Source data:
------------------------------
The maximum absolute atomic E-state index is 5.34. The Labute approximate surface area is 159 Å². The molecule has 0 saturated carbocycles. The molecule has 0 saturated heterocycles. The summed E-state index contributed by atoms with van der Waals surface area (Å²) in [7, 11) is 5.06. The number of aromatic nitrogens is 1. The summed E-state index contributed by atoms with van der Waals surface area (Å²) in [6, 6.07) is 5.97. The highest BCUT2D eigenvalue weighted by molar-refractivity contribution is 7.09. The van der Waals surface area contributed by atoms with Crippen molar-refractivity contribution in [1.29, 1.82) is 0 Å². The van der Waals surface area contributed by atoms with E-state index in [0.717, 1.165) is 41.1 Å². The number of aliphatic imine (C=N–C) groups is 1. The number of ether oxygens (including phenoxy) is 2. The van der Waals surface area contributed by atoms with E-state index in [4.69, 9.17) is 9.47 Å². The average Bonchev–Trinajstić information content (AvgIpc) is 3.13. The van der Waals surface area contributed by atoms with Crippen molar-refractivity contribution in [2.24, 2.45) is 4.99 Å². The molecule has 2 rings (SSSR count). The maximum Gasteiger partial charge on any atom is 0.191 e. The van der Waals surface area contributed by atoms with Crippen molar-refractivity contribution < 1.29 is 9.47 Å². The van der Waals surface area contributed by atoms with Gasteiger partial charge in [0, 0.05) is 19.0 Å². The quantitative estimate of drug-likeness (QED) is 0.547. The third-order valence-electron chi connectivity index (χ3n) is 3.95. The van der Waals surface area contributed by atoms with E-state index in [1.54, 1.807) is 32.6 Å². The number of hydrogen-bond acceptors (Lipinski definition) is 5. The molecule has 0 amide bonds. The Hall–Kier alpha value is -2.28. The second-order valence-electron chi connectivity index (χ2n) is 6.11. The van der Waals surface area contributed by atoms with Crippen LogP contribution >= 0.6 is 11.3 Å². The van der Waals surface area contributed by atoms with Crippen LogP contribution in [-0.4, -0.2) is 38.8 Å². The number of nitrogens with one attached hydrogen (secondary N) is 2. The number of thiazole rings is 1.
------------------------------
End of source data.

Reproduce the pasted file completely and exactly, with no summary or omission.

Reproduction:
The maximum absolute atomic E-state index is 5.34. The Labute approximate surface area is 159 Å². The molecule has 0 saturated carbocycles. The molecule has 0 saturated heterocycles. The summed E-state index contributed by atoms with van der Waals surface area (Å²) in [7, 11) is 5.06. The number of aromatic nitrogens is 1. The summed E-state index contributed by atoms with van der Waals surface area (Å²) in [6, 6.07) is 5.97. The highest BCUT2D eigenvalue weighted by molar-refractivity contribution is 7.09. The van der Waals surface area contributed by atoms with Crippen molar-refractivity contribution in [1.29, 1.82) is 0 Å². The van der Waals surface area contributed by atoms with E-state index in [0.717, 1.165) is 41.1 Å². The number of aliphatic imine (C=N–C) groups is 1. The number of ether oxygens (including phenoxy) is 2. The van der Waals surface area contributed by atoms with E-state index in [4.69, 9.17) is 9.47 Å². The average Bonchev–Trinajstić information content (AvgIpc) is 3.13. The van der Waals surface area contributed by atoms with Crippen molar-refractivity contribution in [2.24, 2.45) is 4.99 Å². The molecule has 2 rings (SSSR count). The maximum Gasteiger partial charge on any atom is 0.191 e. The van der Waals surface area contributed by atoms with Crippen molar-refractivity contribution < 1.29 is 9.47 Å². The van der Waals surface area contributed by atoms with Gasteiger partial charge in [0, 0.05) is 19.0 Å². The quantitative estimate of drug-likeness (QED) is 0.547. The third-order valence-electron chi connectivity index (χ3n) is 3.95. The van der Waals surface area contributed by atoms with E-state index in [1.54, 1.807) is 32.6 Å². The number of hydrogen-bond acceptors (Lipinski definition) is 5. The molecule has 0 amide bonds. The Hall–Kier alpha value is -2.28. The second-order valence-electron chi connectivity index (χ2n) is 6.11. The van der Waals surface area contributed by atoms with Crippen LogP contribution >= 0.6 is 11.3 Å². The van der Waals surface area contributed by atoms with Crippen LogP contribution in [-0.4, -0.2) is 38.8 Å². The number of nitrogens with one attached hydrogen (secondary N) is 2. The number of thiazole rings is 1.